19 May 2024, 02:32
By Dene Walsh Sept 04, 2015

How to prevent your consumer data being outlawed

Furniture retailers in the UK need to prepare for the forthcoming EU data law, or risk the possibility of fines running into tens of millions of euros – plus the possibility of members of the public being able to claim damages for misuse of information, warns Dene Walsh …

When the new EU regulation – or General Data Protection Regulation (GDPR) – comes into force, retailers will need to ensure that the consumer information used for marketing purposes meets the strict new compliance standard.

The date for the introduction of GDPR is yet to be decided, and it could be as far away as late 2017, but, given the amount of preparation needed by those with even a modest database, time is not an abundant commodity. 

The key tasks in preparing for the new regulation are auditing to ensure data meets the new opt-in permission consent standard (and refreshing it to the new level where it is not), creating an effective storing system for consent forms, and providing a data removal system for when consumers act upon their right ‘to be forgotten’.

To be able to continue using existing data there are two key criteria that will have to be met. It is necessary to check whether the level of opt-in permission used when initially collecting information meets the new ‘unambiguous’ terms that will be required, and whether every individual opt-in consent form for every consumer has been kept – either in electronic or paper form.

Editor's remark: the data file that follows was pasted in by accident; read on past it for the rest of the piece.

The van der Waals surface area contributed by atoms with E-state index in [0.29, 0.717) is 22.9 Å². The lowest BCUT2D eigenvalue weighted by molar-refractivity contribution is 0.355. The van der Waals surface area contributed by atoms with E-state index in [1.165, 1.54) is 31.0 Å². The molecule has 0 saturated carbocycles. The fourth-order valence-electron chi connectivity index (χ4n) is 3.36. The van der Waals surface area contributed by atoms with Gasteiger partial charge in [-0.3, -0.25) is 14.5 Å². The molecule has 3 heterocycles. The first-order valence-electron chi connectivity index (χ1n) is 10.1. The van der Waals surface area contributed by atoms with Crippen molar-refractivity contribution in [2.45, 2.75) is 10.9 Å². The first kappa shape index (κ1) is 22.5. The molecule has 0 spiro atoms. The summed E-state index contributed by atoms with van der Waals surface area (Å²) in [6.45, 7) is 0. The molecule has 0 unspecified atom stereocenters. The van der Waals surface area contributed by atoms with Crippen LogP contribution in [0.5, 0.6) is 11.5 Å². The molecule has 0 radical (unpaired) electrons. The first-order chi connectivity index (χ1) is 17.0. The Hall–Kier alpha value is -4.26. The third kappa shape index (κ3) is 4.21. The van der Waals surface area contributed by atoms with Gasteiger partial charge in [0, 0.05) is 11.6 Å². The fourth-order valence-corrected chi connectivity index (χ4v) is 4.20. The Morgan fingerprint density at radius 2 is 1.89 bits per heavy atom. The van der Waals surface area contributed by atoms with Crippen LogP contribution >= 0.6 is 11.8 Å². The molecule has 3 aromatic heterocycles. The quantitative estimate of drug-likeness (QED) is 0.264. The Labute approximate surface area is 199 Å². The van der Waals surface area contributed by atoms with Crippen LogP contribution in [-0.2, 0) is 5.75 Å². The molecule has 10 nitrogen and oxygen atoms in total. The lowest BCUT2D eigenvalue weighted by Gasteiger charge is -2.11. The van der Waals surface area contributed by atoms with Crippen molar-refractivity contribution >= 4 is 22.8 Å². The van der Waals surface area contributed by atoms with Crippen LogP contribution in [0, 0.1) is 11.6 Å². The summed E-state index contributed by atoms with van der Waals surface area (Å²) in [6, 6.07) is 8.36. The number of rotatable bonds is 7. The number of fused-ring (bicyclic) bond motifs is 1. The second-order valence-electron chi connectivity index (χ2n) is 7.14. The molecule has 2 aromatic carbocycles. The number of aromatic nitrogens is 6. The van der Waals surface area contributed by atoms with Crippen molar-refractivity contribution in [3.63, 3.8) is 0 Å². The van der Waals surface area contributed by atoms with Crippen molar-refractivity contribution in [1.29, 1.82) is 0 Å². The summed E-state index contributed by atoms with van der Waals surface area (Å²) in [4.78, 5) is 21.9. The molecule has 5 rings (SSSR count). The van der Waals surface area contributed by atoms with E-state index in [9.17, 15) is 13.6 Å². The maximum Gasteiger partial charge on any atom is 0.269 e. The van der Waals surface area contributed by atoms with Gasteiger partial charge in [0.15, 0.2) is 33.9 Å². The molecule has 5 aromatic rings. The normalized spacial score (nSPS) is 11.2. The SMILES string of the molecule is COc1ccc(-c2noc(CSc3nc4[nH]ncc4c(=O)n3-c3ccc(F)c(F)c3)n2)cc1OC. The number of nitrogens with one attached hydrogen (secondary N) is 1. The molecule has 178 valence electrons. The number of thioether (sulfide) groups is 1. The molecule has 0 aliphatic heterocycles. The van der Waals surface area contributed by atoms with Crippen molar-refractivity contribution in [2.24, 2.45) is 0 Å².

Even among some specialists in consumer data compliance there is confusion about how consent should meet the ‘unambiguous’ permission criteria stipulated.

Perhaps the best way to describe how opt-in permission will work in future is that it will be like a traffic light system. Consent will have to be sought and provided if you want to convey information about a given subject to a customer or prospect through a given communication channel – for example, information about promotional discounts on bedroom furniture to be sent via email.

If at a later stage there is a desire to communicate on another subject, or in another way, it is like stopping at another set of traffic lights at which further permission must be sought in order to move forward once more.

What this means is that the majority of existing data consent will have to be refreshed by contacting consumers. Also, the collection of new data will have to meet the new standard, and each consent form stored.

Storing consent forms is something that most data owners have never done as it has not been necessary, but in future these forms will have to be presented if requested by the Information Commissioner’s Office (ICO). This is further complicated by the fact that few – if any – CRM systems have facilities for storing electronic consent forms.

“The likelihood of strict compliance enforcement and accompanying heavy penalties will combine with the possible right of consumers to obtain damages for misuse of data. This could create a compensation trend similar to the PPI situation”

The other key element to put in place is the facility for consumers to have their data removed upon their request. A method through which this can be done quickly and efficiently will have to be established, including the creation of a nominated contact point that members of the public can easily identify.